It turns out that I was under a wrong assumption about the power handling capabilities of op amps in general.

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  • 1 month later...

Hi. I think I read somewhere that I could use a voltmeter as a makeshift ammeter for this project. 

Can I use this type of voltmeter?

http://www.ebay.com/itm/2pcs-Mini-DC-0-100V-Red-LED-3-Digital-Display-Voltage-Voltmeter-Panel-Motor-/381374425176?hash=item58cbafe858:g:dtcAAOSwo8hTmvxX

How will I hook it up to the unit? 

 

I haven't built the power supply yet. I am still waiting for the parts. 

Also, I saw the original circuit in a kit form that is sold on banggood.com (link) Most of the reviews are good. The transistors were modified, and the two zeners, if I remember correctly.

Q2 = 2SD882 (2N2219 in the original)

Q4 = 2SD1047 (2N3055 in the original)

D7, D8 = 5V1 Zener (5V6 in the original)

Any insights about this? 

 

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ebay cannot even spell the word "meter" correctly, they say it is a motor. Their very cheap meter might not be able to measure its own supply, instead it might need a separate power supply or battery like most meters.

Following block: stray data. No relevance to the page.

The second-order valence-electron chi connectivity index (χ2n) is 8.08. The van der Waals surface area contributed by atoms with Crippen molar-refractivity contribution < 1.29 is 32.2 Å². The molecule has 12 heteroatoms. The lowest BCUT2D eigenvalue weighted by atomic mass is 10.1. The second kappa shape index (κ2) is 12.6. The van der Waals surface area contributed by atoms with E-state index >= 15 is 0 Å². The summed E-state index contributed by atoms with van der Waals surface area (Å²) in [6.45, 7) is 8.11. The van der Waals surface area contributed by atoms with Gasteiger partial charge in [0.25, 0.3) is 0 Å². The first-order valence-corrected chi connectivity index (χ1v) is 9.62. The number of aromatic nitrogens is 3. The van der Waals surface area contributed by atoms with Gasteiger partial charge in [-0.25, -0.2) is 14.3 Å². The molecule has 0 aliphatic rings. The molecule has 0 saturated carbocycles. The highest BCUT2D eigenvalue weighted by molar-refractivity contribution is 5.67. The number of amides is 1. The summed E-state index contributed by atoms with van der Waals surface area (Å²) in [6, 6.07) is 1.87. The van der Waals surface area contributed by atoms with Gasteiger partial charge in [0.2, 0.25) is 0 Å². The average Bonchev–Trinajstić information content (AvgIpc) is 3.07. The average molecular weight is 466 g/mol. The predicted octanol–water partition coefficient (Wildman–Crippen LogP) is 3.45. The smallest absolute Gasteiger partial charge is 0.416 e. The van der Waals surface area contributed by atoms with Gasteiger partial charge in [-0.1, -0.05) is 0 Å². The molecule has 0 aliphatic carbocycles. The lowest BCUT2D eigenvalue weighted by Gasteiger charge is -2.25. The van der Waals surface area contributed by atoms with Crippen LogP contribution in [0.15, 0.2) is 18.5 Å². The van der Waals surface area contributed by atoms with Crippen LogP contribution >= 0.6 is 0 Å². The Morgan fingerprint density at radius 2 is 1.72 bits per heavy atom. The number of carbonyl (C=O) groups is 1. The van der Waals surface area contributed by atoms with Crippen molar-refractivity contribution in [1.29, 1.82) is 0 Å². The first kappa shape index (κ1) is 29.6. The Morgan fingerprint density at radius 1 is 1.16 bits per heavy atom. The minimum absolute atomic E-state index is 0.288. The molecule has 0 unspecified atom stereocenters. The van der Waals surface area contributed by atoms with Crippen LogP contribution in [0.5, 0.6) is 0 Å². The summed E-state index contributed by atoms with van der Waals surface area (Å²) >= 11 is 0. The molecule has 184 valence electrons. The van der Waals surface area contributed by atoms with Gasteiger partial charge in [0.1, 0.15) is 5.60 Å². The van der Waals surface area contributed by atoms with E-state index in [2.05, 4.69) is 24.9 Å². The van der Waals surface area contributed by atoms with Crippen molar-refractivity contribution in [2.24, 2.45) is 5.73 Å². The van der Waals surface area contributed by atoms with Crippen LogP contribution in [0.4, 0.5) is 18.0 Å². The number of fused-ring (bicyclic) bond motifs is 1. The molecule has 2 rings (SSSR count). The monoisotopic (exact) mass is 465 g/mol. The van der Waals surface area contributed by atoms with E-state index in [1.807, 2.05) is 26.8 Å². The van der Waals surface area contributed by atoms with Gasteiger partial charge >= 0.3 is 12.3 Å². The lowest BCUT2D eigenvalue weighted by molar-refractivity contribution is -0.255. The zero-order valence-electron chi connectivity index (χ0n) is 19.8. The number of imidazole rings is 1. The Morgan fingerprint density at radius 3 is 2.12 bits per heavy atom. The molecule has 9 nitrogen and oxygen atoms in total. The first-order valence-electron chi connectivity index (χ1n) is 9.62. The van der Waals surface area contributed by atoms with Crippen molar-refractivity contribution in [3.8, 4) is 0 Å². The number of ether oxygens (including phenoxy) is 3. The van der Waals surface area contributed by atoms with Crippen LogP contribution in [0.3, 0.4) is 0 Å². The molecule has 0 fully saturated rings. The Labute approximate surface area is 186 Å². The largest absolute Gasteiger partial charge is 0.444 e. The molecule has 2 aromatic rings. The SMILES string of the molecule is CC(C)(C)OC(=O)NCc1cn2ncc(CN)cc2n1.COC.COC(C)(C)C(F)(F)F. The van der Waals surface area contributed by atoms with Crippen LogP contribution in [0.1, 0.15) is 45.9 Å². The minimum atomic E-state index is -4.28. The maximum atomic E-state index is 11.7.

The Greek kit and the Chinese one cannot produce 30VDC at 3A and its main filter capacitor is much too small. Its TL081 opamps will have a total supply higher than they are allowed to have when the load current is low. Many parts are overloaded.

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Thanks for the reply audioguru! 

Yes, I will supply them with a separate supply. I added a 7812 regulator after the capacitor. I reversed engineered the PCB from banggood because I'm too lazy to make my own. 

I will change the parts according to your parts list, mr audioguru. I cannot find the MC34071 in my place, can I use the LM741 instead?

And I think they don't have 24-0/28-0 single transformers here, so how would I go about editing the rectifier circuit into accommodating a center tap trafo? (14-0-14 or 12-0-12)

The 30V  doesn't really matter much to me, though. 

Thank you so much.

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Your meter might need a completely separate supply with its own power transformer and filtering.

A 741 opamp has a design that is 47 years old and it will not work in the improved circuit. It might work in the original Greek circuit or the Chinese copy of the circuit if the transformer voltage is lower than about 20V-0-20V. If the transformer voltage is as low as 12v-0-12v then many resistor values might need to be changed.

MC34071 or TL2141 opamps can be used in the improved circuit or in the original circuit. The MC34071 is no longer made in the through holes DIP case, it is in a surface-mount case now.